small stone 4 – water

i tried desperately to collect what i could in all my mixing bowls and pans, opened
the bathtub faucet and watched the stream weaken while the water outside
from the busted pipe bubbled up under the frontyard grass and lapped a course
down the driveway into the street. flowing away from my house, from the bathtub,
from all my efforts to contain it, from me.


Essence – Poem


When she brought home little samples
of cologne, wisps of scent
in slender tubes, he tested them
brutally, slapping the wet notes
against his neck like any novice
applies perfume, without respect
for the delicate molecules,
rubbing his wrists together
as if trying to start a fire
with his skin, or worse,
spraying the air
in front of him before walking through
it like a curtain, as if stage-
frightened by that most sensual
of senses, that reminder
of his mother’s lipstick
or an earthy garden
moistened by rain. Once
they were all drained,
he resurrected an old vial
from a cabinet beneath
the bathroom sink, the bottle-dust
thick as velvet against his fingers,
its fragrance potent
with time, its smell
in the soft slope of his neck
like a hallway in a high school
building long condemned, or sex
in a car.

Waiting for Bolivar Ferry – Poem

Waiting For Bolivar Ferry

We wait our turn
on a weekend
when tourists and teens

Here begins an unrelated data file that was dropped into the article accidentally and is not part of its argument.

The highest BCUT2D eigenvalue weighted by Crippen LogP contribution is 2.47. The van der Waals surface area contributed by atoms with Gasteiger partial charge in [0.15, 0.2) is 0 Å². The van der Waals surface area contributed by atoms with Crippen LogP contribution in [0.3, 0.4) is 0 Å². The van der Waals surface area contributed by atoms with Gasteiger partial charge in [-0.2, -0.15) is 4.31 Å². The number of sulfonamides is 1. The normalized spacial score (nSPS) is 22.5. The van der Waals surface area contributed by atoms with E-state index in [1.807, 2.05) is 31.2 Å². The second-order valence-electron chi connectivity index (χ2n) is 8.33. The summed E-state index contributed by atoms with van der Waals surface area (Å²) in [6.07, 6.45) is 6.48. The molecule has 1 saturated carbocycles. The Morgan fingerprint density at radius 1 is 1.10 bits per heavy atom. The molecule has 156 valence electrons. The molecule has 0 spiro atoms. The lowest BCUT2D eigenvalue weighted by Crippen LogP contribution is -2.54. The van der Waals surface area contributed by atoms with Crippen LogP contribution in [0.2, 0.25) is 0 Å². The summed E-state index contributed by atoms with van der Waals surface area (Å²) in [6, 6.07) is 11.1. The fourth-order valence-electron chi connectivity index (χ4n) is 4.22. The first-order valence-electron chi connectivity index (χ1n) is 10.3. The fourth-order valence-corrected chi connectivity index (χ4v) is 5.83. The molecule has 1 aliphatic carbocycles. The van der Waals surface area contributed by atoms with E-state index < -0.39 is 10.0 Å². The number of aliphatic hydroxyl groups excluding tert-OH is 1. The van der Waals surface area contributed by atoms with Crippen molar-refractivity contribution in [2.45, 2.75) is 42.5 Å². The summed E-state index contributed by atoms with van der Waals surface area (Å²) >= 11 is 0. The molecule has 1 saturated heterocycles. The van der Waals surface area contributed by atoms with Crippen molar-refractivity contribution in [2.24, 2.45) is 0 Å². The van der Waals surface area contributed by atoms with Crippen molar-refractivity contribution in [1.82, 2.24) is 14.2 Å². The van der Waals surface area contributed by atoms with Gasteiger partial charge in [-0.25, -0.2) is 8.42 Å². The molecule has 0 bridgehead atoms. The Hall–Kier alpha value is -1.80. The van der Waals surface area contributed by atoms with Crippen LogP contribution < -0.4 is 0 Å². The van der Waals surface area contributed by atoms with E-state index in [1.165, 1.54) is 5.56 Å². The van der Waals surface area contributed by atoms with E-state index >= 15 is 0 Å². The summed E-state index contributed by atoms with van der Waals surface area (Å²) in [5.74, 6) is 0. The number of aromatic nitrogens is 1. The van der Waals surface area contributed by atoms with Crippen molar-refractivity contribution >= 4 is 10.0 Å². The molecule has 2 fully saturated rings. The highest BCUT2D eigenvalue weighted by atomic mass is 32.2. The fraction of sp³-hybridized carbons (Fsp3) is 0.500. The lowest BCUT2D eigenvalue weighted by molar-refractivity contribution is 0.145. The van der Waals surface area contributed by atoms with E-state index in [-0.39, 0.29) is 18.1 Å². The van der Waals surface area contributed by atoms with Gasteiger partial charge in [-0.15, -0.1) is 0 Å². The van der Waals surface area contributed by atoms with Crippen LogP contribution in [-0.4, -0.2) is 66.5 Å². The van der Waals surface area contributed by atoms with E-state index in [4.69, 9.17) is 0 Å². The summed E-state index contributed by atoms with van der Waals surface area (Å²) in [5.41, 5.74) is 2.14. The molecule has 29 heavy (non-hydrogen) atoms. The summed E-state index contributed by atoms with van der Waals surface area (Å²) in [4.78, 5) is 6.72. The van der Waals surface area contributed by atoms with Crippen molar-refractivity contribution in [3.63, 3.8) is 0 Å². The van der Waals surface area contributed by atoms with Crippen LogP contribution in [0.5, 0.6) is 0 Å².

on the peninsula
to stretch their skin
in the sun: engines off,
windows down,
radios up,
as if the beat
some inner rhythm
of parched hearts.

A sheen of boys
begins to volley
for attention, girls
in open truckbeds
cake makeup,
spray hair
already starched
with heat.

The shoreline
brings the sleaze
out of everyone,
the steam
that shimmies up
from the concrete,
the stick, the sweat,
the hidden grit
that slicks
to the surface.

We are waiting
for Bolivar Ferry.

When it docks
we’ll all pull forward
in tight metal rows
onto the boat
that will slick us
like plastic
six-pack scrap
across the sea.

Asking the Water – Poem

Asking the Water

I am sitting on the concrete steps that file down into rocks at the jetties and fade into sand. He does not know me, stands at my back, to my right, as I watch the ocean blind the sky with its own light, watch the skin of sea split open like wound, the white-edged lip of broken water lean towards land, then draw back. The shore

is incidental. Or maybe I am, or maybe it is he, standing behind me, saying: If there’s anything I can do, words that fade like something wet slipped into dryness. He knows how that sentence ends, everyone does, touches my shoulder instead, turns to walk back up salt-dusted stairs to the yellow car that brought us here, the car that will take us back,

and water whispers at my feet, tangling between rocks and shells, the tidal hush of secrets.